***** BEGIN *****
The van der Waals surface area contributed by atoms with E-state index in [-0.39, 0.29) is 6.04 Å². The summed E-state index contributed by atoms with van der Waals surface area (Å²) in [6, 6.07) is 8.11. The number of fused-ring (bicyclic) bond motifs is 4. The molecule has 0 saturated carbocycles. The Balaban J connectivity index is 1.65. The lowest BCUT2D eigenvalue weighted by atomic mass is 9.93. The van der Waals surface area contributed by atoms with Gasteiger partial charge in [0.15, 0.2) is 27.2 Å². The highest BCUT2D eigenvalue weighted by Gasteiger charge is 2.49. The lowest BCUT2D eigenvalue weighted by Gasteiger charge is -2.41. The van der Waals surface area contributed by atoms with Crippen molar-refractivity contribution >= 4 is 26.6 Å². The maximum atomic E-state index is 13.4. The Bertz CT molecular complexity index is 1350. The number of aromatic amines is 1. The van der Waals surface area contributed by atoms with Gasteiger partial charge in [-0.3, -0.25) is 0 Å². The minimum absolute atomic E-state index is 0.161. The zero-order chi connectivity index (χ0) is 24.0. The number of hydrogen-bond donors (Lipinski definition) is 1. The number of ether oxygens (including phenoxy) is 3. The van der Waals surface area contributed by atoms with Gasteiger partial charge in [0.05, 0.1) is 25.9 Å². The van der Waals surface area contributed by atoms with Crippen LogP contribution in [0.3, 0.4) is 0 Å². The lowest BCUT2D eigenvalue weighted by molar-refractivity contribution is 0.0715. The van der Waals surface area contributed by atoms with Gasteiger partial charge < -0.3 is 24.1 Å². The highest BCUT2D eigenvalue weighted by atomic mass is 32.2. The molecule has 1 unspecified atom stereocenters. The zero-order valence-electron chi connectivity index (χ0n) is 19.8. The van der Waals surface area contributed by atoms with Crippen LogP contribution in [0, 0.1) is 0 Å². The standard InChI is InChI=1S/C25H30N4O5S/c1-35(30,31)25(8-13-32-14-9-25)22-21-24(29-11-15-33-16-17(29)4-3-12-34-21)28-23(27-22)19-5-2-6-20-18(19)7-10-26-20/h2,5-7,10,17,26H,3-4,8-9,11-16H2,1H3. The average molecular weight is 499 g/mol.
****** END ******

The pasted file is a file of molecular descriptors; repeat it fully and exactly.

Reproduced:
The van der Waals surface area contributed by atoms with E-state index in [-0.39, 0.29) is 6.04 Å². The summed E-state index contributed by atoms with van der Waals surface area (Å²) in [6, 6.07) is 8.11. The number of fused-ring (bicyclic) bond motifs is 4. The molecule has 0 saturated carbocycles. The Balaban J connectivity index is 1.65. The lowest BCUT2D eigenvalue weighted by atomic mass is 9.93. The van der Waals surface area contributed by atoms with Gasteiger partial charge in [0.15, 0.2) is 27.2 Å². The highest BCUT2D eigenvalue weighted by Gasteiger charge is 2.49. The lowest BCUT2D eigenvalue weighted by Gasteiger charge is -2.41. The van der Waals surface area contributed by atoms with Crippen molar-refractivity contribution >= 4 is 26.6 Å². The maximum atomic E-state index is 13.4. The Bertz CT molecular complexity index is 1350. The number of aromatic amines is 1. The van der Waals surface area contributed by atoms with Gasteiger partial charge in [-0.3, -0.25) is 0 Å². The minimum absolute atomic E-state index is 0.161. The zero-order chi connectivity index (χ0) is 24.0. The number of hydrogen-bond donors (Lipinski definition) is 1. The number of ether oxygens (including phenoxy) is 3. The van der Waals surface area contributed by atoms with Gasteiger partial charge in [0.05, 0.1) is 25.9 Å². The van der Waals surface area contributed by atoms with Crippen LogP contribution in [0.3, 0.4) is 0 Å². The lowest BCUT2D eigenvalue weighted by molar-refractivity contribution is 0.0715. The van der Waals surface area contributed by atoms with Gasteiger partial charge < -0.3 is 24.1 Å². The highest BCUT2D eigenvalue weighted by atomic mass is 32.2. The molecule has 1 unspecified atom stereocenters. The zero-order valence-electron chi connectivity index (χ0n) is 19.8. The van der Waals surface area contributed by atoms with Crippen LogP contribution in [0, 0.1) is 0 Å². The standard InChI is InChI=1S/C25H30N4O5S/c1-35(30,31)25(8-13-32-14-9-25)22-21-24(29-11-15-33-16-17(29)4-3-12-34-21)28-23(27-22)19-5-2-6-20-18(19)7-10-26-20/h2,5-7,10,17,26H,3-4,8-9,11-16H2,1H3. The average molecular weight is 499 g/mol.